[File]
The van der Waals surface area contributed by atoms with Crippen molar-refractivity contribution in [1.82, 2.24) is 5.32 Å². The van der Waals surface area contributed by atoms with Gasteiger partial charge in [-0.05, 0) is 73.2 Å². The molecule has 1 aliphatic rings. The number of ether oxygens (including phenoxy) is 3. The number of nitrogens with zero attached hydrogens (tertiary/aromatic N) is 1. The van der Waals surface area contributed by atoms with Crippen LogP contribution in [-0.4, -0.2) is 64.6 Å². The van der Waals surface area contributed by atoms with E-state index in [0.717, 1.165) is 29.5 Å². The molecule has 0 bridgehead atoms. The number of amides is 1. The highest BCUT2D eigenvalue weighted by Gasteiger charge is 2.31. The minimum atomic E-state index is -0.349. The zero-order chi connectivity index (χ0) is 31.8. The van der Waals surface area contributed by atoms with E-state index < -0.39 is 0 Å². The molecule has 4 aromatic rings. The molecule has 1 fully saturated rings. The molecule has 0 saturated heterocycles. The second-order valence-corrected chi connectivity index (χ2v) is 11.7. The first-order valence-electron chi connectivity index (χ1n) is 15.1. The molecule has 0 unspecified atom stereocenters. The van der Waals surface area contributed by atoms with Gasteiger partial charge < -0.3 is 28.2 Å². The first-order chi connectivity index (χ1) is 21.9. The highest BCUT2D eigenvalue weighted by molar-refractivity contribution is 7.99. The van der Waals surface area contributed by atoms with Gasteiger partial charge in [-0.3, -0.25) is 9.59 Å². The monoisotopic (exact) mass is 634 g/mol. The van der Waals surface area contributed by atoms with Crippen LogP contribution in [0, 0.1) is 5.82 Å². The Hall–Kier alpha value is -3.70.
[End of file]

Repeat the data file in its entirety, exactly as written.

The van der Waals surface area contributed by atoms with Crippen molar-refractivity contribution in [1.82, 2.24) is 5.32 Å². The van der Waals surface area contributed by atoms with Gasteiger partial charge in [-0.05, 0) is 73.2 Å². The molecule has 1 aliphatic rings. The number of ether oxygens (including phenoxy) is 3. The number of nitrogens with zero attached hydrogens (tertiary/aromatic N) is 1. The van der Waals surface area contributed by atoms with Crippen LogP contribution in [-0.4, -0.2) is 64.6 Å². The van der Waals surface area contributed by atoms with E-state index in [0.717, 1.165) is 29.5 Å². The molecule has 0 bridgehead atoms. The number of amides is 1. The highest BCUT2D eigenvalue weighted by Gasteiger charge is 2.31. The minimum atomic E-state index is -0.349. The zero-order chi connectivity index (χ0) is 31.8. The van der Waals surface area contributed by atoms with E-state index < -0.39 is 0 Å². The molecule has 4 aromatic rings. The molecule has 1 fully saturated rings. The molecule has 0 saturated heterocycles. The second-order valence-corrected chi connectivity index (χ2v) is 11.7. The first-order valence-electron chi connectivity index (χ1n) is 15.1. The molecule has 0 unspecified atom stereocenters. The van der Waals surface area contributed by atoms with Gasteiger partial charge < -0.3 is 28.2 Å². The first-order chi connectivity index (χ1) is 21.9. The highest BCUT2D eigenvalue weighted by molar-refractivity contribution is 7.99. The van der Waals surface area contributed by atoms with Gasteiger partial charge in [-0.3, -0.25) is 9.59 Å². The monoisotopic (exact) mass is 634 g/mol. The van der Waals surface area contributed by atoms with Crippen LogP contribution in [0, 0.1) is 5.82 Å². The Hall–Kier alpha value is -3.70.